The byname Ingridsdottir combines Ingrid (documented as Norwegian from E. H. Lind, Norsk-Isländska Dopnamn från Medeltiden, col. 639 s.n. Ingiriðr, which dates Ingridh to 1430 and Ingerid to 1461), and -dottir (documented as Swedish in Sveriges Medeltida Personamen (vol. IV, column 543), which lists Cecelia Ingadottir). By the 15th century, Norweigian and Swedish had diverged and were different, though related, languages. Therefore, the constructed Ingridsdottir violates RfS III.1.a by combining Norwegian and Swedish in a single name phrase. Lindorm Eriksson's article "Swedish Feminine Names from ca. 1300" (http://www.s-gabriel.org/names/lindorm/swedish1300female.html) lists the form Ingrid and includes the names Helena Ormsdotyr uxor Johannis Ingason and Ingeborg filia Tunædotir domina. Sveriges Medeltida Personamen (vol. III, column 636, s.n. Elena) dates Elena Anundadottir to 1312. From these examples, Ingridsdotir and Ingridadotir are plausible Swedish forms of this byname close to the originally submitted Ingriddotir. We have changed the byname to the first of these in order to register the name. [Karen Ingridsdotir, 04/2002, A-Middle]

François la Flamme 2002.04 The submitter requested authenticity for 8th C "Vendel", and allowed no changes. No documentation was provided for Ulf. The LoI documented Ulfr from Geirr Bassi (p. 15).

Einarsson, not Einarson, is the correct patronymic form of the Old Norse name Einarr. As the submitter allows no changes, we were unable to correct this name to Old Norse to match the submitted language. As Sveriges medeltida personnamn (vol. 5, s.n. Enar) dates Thorgyl Enarson to 1439 and Einar Suenson to 1435, Einarson is plausible for Swedish in the 1430s. Danmarks Gamle Personnavne: Fornavne (s.n. Ulf) dates Ulf to assorted dates including the 12th C, the 13th C, 1379, and 1498. Mixing Danish and Swedish in a name is registerable, though a weirdness. As the name elements date to within 300 years of each other, there is not a second weirdness for temporal disparity and this name is registerable. [Ulf Einarson, 04/2002, A-Calontir]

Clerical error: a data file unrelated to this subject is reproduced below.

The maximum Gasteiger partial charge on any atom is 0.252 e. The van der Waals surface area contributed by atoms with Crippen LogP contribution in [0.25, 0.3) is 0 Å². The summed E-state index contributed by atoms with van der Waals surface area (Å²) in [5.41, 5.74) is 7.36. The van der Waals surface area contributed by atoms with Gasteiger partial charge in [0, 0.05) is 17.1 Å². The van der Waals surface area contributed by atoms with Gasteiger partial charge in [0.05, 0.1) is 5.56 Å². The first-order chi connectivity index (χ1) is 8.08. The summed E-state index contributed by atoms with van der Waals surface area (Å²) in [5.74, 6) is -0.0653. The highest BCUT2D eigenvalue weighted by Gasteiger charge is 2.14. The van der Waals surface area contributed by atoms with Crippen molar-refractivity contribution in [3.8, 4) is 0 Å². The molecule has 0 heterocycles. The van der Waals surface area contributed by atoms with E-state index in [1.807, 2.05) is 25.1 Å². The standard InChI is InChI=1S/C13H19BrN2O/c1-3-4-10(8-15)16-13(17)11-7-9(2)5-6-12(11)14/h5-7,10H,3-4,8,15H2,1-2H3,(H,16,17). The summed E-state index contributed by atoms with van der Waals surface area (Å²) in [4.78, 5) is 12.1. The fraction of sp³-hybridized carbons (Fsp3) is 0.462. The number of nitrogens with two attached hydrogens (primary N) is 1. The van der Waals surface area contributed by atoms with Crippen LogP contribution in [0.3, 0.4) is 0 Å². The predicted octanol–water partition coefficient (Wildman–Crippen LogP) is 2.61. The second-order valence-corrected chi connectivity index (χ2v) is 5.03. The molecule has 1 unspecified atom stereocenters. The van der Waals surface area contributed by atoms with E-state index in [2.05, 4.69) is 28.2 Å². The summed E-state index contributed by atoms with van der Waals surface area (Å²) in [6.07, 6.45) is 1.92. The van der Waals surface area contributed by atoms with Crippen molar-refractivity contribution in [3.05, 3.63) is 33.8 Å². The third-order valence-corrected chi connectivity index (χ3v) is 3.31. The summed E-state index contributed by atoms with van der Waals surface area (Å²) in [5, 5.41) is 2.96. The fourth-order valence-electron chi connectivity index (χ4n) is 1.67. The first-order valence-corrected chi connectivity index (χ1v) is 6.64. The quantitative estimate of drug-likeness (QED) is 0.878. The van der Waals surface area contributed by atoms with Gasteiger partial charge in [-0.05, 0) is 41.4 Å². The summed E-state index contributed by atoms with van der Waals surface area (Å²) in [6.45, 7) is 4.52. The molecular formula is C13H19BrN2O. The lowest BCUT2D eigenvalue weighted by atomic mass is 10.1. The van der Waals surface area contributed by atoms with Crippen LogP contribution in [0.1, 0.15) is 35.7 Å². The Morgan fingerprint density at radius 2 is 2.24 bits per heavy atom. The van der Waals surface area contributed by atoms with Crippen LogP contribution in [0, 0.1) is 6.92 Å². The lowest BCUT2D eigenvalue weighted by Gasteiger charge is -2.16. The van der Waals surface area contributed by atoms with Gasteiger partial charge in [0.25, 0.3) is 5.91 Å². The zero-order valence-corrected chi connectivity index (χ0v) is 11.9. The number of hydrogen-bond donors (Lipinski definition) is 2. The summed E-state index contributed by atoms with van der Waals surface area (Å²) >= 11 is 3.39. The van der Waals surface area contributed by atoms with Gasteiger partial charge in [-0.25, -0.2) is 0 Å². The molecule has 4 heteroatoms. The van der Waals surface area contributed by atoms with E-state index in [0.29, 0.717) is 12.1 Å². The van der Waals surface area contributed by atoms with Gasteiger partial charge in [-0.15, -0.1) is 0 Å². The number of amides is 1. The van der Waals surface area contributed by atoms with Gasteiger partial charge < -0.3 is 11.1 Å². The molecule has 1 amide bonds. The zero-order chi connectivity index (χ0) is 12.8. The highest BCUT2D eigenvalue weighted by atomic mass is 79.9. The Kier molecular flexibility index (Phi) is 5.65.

François la Flamme 2002.01 Submitted as Blanka från Disavi, the submitter requested authenticity for Swedish and allowed any changes. No documentation was provided and none was found that från was used in locative bynames in period. We have changed the name to a documented form. [Blanka af Disavi, 01/02, A-Drachenwald]
François la Flamme 2001.12 The name has a weirdness for mixing Swedish and Norse. [Iodis Ebbesdottir, 12/01, A-Drachenwald]
François la Flamme 2001.12 No documentation was presented and none was found that a byname meaning 'bent arrow' is reasonable for period Swedish. If support for the byname construction were to be found, an additional issue is the spelling of the byname. The byname was constructed from the elements sned and pil, and the "d" was dropped because, "In modern Swedish, this d is silent." This statement does not address whether the "d" would have been dropped in period Swedish. [Ale Snepil, 12/01, R-Drachenwald]